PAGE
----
But even then, Ebonie’s life hung by a thread.

After spending the night at Dayton Children’s, she was taken by CareFlight to Cincinnati Children’s Hospital Medical Center. On a ventilator and an ECMO (extracorporeal membrane oxygenation) machine that allows the heart and lungs to rest, she soon was transferred to the University of Cincinnati Medical Center.

Back at Stebbins, shock waves went through the student body. Many athletes had been out on the practice fields when the rescue squads pulled in.

“I was just getting out of baseball practice and was headed to the trainers’ room myself,” said Noah Schneck. He’s the Indians first baseman, was a heavyweight wrestler and the center on the football team.

He is Ebonie’s friend.

“I saw the ambulances pull in and then go out again and I wondered what happened,” he said. “And when I heard it was Ebonie, it was really a shock.

“One moment you’re talking to her and the next she’s carried out in an ambulance.”

Bailey Hatton, one of Ebonie’s closest friends, was at a softball scrimmage.

When she learned they had rushed Ebonie to the hospital, it triggered bad memories. In the past few years, she said she lost two friends who were hospitalized — one from leukemia, another from injuries in an auto accident.

Amy Priest said Ebonie launched their friendship:

“My first day at Mad River (Middle School) she walked straight up to me at the bus stop and started taking to me. She was the first person in the school district to ever talk to me and we’ve just gotten closer and closer since.

“I got a text about what happened and it really upset me. I didn’t go to school the next day.”

The worry was warranted.

During her first 10 days in Cincinnati, Ebonie’s heart didn’t respond to treatment and last Saturday, March 18, it was decided she needed a heart transplant to have hope of surviving.

On March 20, she underwent a 12-hour transplant surgery performed by Dr. Louis B. Louis, the director of cardiac surgery at UC Medical Center.

The marathon venture ended in the wee hours of March 21. With Beverly in the waiting room was Stebbins football coach Greg Bonifay and wrestling coach and football assistant, Nick Lofty.

Some 38 hours later, Beverly — wearing a red Stebbins sweatshirt and, at times, the mantle of uncertainty — met with me in a small room off the lobby of the UC Medical Center and talked about how her daughter’s life has gone from success on the Stebbins’ athletic fields and courts to a battle of survival in the cardiovascular ICU.

“When Ebonie wakes up, she’s confused sometimes and kind of nervous, so I try to tell her just little bits of what has happened,” Beverly said. “I don’t want to tell her too much at once and overwhelm her.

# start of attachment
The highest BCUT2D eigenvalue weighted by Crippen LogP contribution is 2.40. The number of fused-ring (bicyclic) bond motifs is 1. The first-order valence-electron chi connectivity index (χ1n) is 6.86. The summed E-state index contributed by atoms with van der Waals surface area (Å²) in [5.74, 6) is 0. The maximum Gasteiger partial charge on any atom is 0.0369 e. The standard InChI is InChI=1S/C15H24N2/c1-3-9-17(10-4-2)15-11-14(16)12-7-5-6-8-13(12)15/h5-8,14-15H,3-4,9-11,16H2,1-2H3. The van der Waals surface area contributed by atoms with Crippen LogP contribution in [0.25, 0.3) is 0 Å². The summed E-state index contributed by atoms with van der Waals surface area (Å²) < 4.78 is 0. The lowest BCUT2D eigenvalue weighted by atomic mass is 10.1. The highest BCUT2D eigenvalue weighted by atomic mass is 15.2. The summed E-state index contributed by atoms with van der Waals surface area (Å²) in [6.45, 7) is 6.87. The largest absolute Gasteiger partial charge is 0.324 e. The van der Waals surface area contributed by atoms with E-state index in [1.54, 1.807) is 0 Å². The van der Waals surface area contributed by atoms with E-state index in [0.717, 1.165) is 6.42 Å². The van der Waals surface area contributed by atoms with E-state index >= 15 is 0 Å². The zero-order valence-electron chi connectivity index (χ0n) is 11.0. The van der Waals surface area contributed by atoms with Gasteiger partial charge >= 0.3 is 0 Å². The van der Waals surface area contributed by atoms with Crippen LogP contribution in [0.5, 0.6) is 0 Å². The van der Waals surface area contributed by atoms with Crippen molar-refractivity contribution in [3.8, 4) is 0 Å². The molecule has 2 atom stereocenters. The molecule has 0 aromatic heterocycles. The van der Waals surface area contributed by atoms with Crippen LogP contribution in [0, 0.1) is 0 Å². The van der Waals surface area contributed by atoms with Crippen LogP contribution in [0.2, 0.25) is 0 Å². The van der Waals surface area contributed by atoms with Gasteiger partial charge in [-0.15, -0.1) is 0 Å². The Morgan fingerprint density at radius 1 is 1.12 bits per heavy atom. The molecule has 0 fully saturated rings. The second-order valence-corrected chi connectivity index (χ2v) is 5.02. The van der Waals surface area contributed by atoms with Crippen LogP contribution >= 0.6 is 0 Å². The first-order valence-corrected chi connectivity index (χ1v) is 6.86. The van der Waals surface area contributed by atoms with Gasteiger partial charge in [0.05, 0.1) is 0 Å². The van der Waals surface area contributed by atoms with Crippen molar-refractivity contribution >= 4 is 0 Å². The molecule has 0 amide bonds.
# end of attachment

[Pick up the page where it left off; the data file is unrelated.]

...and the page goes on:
“At first, she was really emotional because she had been healthy her entire life. It’s just such a big thing to have happen to you. It’s just so much to take in.”

‘A great all-around person’

Beverly has not been home since she was driven to Cincinnati by Bonifay and Martz. She stays in the Ronald McDonald House and spends each day at her daughter’s bedside.

They’ve always been side by side through life’s ups and downs. With the help of her mom, Tammy Wheeler, Beverly raised Ebonie as a single parent.

Her daughter’s father has had no part in raising or supporting Ebonie and they’ve never met.

“It was tough,” Beverly said. “I was so young when I had her and I learned to be a mom while I still was growing up, too.

“My mom helped me. She was a great role model. And my family was there, too.”

Beverly showed me a photo of Ebonie on her first day of kindergarten. She’s wearing a pastel blue and green sundress, white shoes and a little girl smile. In her right hand, she clutches her pink Barbie lunch box.

“She was so excited that day,” Beverly remembered. “She couldn’t wait to get to school.”

That love stayed with her all the way to Stebbins, where she has blossomed.

She’s a 3.5 GPA student her mom said and “she’s in everything.”

A member of the Stebbins Student Senate, she’s the student body vice president. She’s a member of the Air Force Junior Reserve Officer Training Corps (AFJRTC), is on the lighting crew for stage productions at the school and is a peer mentor.

A wide receiver and defensive end on the football team, she played on the junior varsity through her junior year and then saw varsity action, mostly on special teams, this past season.